Brushes With Fame

THE BUSINESS ICON: Bill Weisz, legendary former CEO of Motorola
THE CEO HE INFLUENCED: Russ Intravartolo, CEO of StarNet (#232)
In 1991, Intravartolo was taking a management-training course at Motorola. During one class he argued with a vice-president about how best to handle employee layoffs. Weisz heard about the contretemps and later approached Intravartolo to congratulate him for standing up for what he believed in. Over the next three years, Weisz regularly sent Intravartolo management-related articles along with handwritten notes with tips and advice. Ten years later the StarNet CEO still keeps two of those articles in his desk drawer.

THE BUSINESS ICON: W. Edwards Deming, economist credited with rebuilding Japan after World War II
THE CEO HE INFLUENCED: Ed Schmidt, CEO of eCopy (#316)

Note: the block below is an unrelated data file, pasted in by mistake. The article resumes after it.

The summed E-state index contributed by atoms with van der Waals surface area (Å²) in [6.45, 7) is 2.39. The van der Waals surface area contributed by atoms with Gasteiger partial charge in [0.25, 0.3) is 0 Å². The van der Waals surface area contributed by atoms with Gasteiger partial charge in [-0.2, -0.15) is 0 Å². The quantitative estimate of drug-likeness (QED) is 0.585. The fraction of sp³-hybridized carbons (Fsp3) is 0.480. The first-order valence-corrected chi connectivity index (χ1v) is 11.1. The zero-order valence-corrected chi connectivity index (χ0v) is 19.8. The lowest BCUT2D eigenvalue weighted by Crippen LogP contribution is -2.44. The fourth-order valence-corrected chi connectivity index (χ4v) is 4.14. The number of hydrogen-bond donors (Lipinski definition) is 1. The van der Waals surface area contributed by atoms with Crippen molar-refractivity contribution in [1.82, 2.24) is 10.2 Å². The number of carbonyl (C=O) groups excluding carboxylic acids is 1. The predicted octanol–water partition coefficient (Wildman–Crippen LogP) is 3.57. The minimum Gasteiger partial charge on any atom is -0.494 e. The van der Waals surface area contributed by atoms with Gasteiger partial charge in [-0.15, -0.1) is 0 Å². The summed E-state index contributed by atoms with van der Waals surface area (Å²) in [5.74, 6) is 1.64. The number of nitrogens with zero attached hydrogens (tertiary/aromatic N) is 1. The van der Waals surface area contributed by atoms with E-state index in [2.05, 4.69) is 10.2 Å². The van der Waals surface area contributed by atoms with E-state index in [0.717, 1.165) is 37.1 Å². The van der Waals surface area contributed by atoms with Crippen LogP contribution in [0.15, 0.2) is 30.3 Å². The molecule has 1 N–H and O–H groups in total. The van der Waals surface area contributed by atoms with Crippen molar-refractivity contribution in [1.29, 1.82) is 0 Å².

Deming taught a statistical-quality-assurance course at New York University, where Schmidt was getting his M.B.A. in the early 1970s. But the course ended up being "more philosophical than statistical," according to Schmidt. Deming, then 83, taught his students that "it's up to management to provide the system that will allow people to succeed." In his current role, Schmidt says, "I apply those principles every day."

THE BUSINESS ICON: Stew Leonard Jr., owner of the supermarket chain Stew Leonard's
THE CEO HE INFLUENCED: Adam Eiseman, CEO of the Lloyd Group (#296)
Eiseman attended "Stew Leonard's University" for a day last year and had lunch with the grocery-store maven. The event "seemed to validate my ideas," says Eiseman, even though his company does information-technology consulting. "Like Stew Leonard's, we look at having clients and employees for a lifetime," he says.